According to Doc Films’ description, when critics panned the film Phil Tucker attempted suicide but was saved after being found unconscious in Hollywood’s Knickerbocker Hotel. Robot Monster was featured as part of Doc Films’ ongoing series Cinemasaurus.

Ethan Frenchman, '08

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Photos (left to right): Ro-Man prepares to communicate with Great Guidance in his cave home; Ro-Man spirits Alice away from her family (please note Ro-Man's gorilla feet); opening credits to Robot Monster.

Photos courtesy Three Dimensional Pictures.

April 21, 2008

Why is this lunch different from all other lunches?


By the time they gathered around a table at the back of Newberger Hillel's chapel, the ten Chicago students who stopped by for Passover lunch on Sunday had already had their fill of grape juice. Coming off three- and four-hour seders the night before, they'd been drinking plenty of it. Still, each filled a tiny cup from an Ocean Spray bottle and, after the kiddush was read, drank it. "Four more cups to go tonight!" one student joked, pretending to wince as she looked ahead to the weekend's second seder.

Launching its Passover celebration last Friday, Chicago's Hillel chapter hosted five seders over the weekend, each different: traditional, Reform, and student-led seders that coincided with a "freedom and responsibility seder" and a "skeptic's seder." Two others—a "feminist seder" and a "Red Hadaggah Yiddish seder"—are planned for Wednesday night. Throughout the holiday, which lasts until sundown on April 27, Hillel serves kosher lunches and dinners at its Woodlawn Avenue house.

During Sunday's lunch, which incorporated elements of the seder ceremony, students dined on spinach salad, broccoli soup, matzah, and latkes cooked with apricot. Tabletalk turned from matzah cereal ("Who would ever think that tastes good?") and Passover songs to unfinished schoolwork and classroom-related nightmares. One student offered a joke about a blind man handed a piece of matzah, only to have another student preempt the punchline: the blind man says, "Who wrote this nonsense?" After an hour of food and conversation, someone started singing the Birkat, and the rest joined in. Then they cleared the table and headed out into the warm spring day.


Photo: The traditional seder plate including, clockwise from top: maror (romaine lettuce), z'roa (roasted shankbone), charoset, maror (chrein), karpas (celery sticks), beitzah (roasted egg).

April 23, 2008

Nice to give and receive

Last Tuesday more than 30 undergraduate scholarship recipients met the donors who helped fund their studies. At the Gleacher Center, President Robert J. Zimmer and College Dean John Boyer, AM'69, PhD'75, joined the students, endowed-scholarship donors, and prospective donors for Wolfgang Puck–catered hors d'oeurves, risotto bar, and carving-station mini-sandwiches.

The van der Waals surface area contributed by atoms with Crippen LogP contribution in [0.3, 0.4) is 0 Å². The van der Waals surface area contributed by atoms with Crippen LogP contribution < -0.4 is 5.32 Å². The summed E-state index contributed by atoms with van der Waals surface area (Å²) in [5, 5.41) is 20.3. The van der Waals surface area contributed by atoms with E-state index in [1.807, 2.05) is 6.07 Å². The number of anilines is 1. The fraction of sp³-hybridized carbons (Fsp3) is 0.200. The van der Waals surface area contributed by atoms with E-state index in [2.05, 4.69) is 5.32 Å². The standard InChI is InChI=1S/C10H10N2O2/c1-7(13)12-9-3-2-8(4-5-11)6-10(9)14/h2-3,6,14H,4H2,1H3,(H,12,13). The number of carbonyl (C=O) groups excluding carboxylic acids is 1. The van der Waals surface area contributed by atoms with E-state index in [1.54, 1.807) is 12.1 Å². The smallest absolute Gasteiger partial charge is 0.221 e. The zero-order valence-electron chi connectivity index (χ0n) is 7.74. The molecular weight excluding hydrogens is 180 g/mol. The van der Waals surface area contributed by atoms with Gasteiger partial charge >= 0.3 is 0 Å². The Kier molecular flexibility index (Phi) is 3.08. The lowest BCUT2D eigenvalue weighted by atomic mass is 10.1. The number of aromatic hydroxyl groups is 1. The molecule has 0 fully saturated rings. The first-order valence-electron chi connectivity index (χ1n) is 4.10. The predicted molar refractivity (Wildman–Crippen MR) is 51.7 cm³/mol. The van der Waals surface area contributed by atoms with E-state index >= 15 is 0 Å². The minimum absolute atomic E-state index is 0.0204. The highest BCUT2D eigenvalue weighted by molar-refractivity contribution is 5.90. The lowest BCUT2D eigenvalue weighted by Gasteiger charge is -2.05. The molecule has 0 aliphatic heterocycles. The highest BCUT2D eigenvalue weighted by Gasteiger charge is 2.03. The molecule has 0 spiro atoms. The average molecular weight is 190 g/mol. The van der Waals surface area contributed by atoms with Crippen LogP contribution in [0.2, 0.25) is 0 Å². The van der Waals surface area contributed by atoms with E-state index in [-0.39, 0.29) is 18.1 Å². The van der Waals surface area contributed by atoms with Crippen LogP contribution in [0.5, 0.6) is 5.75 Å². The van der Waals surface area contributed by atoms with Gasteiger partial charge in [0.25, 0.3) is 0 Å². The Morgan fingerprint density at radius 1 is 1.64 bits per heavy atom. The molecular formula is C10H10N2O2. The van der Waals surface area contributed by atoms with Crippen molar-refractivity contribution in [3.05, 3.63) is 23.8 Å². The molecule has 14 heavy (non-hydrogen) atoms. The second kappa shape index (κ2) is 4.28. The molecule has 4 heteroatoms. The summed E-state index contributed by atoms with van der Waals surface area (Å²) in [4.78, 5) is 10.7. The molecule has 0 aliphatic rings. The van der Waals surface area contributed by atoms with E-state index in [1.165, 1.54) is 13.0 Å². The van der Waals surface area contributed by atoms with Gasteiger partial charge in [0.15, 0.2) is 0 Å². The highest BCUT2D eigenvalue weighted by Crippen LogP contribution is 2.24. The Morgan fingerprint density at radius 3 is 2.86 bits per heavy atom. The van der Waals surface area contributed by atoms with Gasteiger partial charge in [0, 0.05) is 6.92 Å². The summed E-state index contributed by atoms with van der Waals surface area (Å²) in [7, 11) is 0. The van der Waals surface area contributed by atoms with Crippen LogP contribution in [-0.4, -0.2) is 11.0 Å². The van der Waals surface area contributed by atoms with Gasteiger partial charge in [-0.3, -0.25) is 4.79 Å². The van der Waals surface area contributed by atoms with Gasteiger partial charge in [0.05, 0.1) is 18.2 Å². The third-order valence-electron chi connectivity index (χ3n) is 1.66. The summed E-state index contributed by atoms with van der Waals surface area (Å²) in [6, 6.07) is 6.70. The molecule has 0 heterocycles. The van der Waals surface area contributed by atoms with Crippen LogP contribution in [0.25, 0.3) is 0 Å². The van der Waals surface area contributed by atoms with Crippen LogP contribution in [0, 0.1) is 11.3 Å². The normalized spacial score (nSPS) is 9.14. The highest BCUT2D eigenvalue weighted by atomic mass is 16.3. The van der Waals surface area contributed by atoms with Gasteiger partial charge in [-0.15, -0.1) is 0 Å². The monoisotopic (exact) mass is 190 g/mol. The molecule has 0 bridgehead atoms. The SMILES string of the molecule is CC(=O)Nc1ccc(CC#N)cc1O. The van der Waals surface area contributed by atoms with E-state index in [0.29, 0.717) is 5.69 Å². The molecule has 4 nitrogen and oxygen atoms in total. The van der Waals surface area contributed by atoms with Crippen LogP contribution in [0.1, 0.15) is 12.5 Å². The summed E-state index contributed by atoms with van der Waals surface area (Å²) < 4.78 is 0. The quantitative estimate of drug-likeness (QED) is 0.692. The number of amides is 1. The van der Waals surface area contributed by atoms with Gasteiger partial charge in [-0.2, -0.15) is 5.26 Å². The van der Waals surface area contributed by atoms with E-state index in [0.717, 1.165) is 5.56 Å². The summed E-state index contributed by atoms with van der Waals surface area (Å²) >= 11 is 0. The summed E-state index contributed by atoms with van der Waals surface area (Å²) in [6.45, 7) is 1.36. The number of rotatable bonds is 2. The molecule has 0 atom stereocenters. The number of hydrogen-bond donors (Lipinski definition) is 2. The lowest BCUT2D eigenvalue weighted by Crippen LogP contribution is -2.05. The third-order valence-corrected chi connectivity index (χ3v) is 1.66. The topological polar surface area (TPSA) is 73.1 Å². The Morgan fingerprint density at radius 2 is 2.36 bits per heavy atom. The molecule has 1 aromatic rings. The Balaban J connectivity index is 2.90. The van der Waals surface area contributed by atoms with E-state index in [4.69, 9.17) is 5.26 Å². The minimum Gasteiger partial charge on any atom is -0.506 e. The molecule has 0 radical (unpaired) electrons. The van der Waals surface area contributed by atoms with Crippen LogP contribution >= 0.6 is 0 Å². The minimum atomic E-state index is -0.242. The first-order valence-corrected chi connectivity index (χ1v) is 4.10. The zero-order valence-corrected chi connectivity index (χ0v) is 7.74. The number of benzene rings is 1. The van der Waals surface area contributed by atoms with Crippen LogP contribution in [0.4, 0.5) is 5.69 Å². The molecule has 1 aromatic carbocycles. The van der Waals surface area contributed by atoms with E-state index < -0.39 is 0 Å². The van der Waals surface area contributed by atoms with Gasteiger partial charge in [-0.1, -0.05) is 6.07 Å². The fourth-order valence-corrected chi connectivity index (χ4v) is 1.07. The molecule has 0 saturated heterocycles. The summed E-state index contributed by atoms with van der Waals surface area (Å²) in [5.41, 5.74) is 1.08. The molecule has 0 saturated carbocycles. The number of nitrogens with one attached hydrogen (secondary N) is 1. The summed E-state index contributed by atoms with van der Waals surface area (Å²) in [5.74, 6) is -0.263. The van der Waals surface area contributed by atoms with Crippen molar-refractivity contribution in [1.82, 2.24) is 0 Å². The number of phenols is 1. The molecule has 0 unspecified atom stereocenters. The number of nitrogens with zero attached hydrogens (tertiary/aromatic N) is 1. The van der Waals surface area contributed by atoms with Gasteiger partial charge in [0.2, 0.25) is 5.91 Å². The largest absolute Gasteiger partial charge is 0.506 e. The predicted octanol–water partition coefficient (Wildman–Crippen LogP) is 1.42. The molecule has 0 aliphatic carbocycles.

Zimmer told the crowd that although a Chicago education is expensive, last year about half of the College's students received a total of $55 million in financial aid. The endowed scholarships helped 420 students this year by replacing some of those loans with grants.

Boyer introduced Carma Peterson Baker, AB'90, who said she endowed a scholarship because as a student, she would not have been able to afford the U of C tuition without financial aid. Fourth-years Mingzhu He and Amanda Finney said the scholarships have helped them focus on their studies—economics and English, respectively—instead of how to pay for their educations. Then it was on to mingling and eating those mini-sandwiches.


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Photos (left to right): Trustee Robert Halperin, PhB’47, talks with three of his scholarship recipients: third-years Alice Bynum (left), Denis Echtchenko, and Katah Hart; Zimmer chats with Baker and her husband, David Baker, AB'87, MBA'94; the students gather for a group shot.

Photos by Dan Dry.

April 25, 2008

Looting Eden


In the 1930s, Oriental Institute archaeologists working in the ancient Sumerian city of Eshnunna (modern-day Tell Asmar) uncovered a pit filled with statues. Because they found the figurines beside an altar at the temple to the minor god of plants, Abu, the archaeologists theorized that individuals used the objects as stand-ins to symbolize their perpetual devotion to the deity. The sculptures’ burial implied that their owners had died. The excavation provided context that has fostered a better understanding of ancient Sumeria.

But for three days after April 9, 2003, when a euphoric Iraqi crowd pulled down a massive Saddam Hussein statue in Baghdad’s Firdus Square, a mob of looters invaded the Iraq National Museum and took an estimated 15,000 artifacts. Since then similar, but less documented, mobs have driven excavation-site guards away, and looters have crisscrossed Iraqi sites to scavenge for antiquities. Losing these objects, argues the Oriental Institute exhibit Catastrophe! The Looting and Destruction of Iraq’s Past, destroys the perspective essential to understanding ancient civilizations.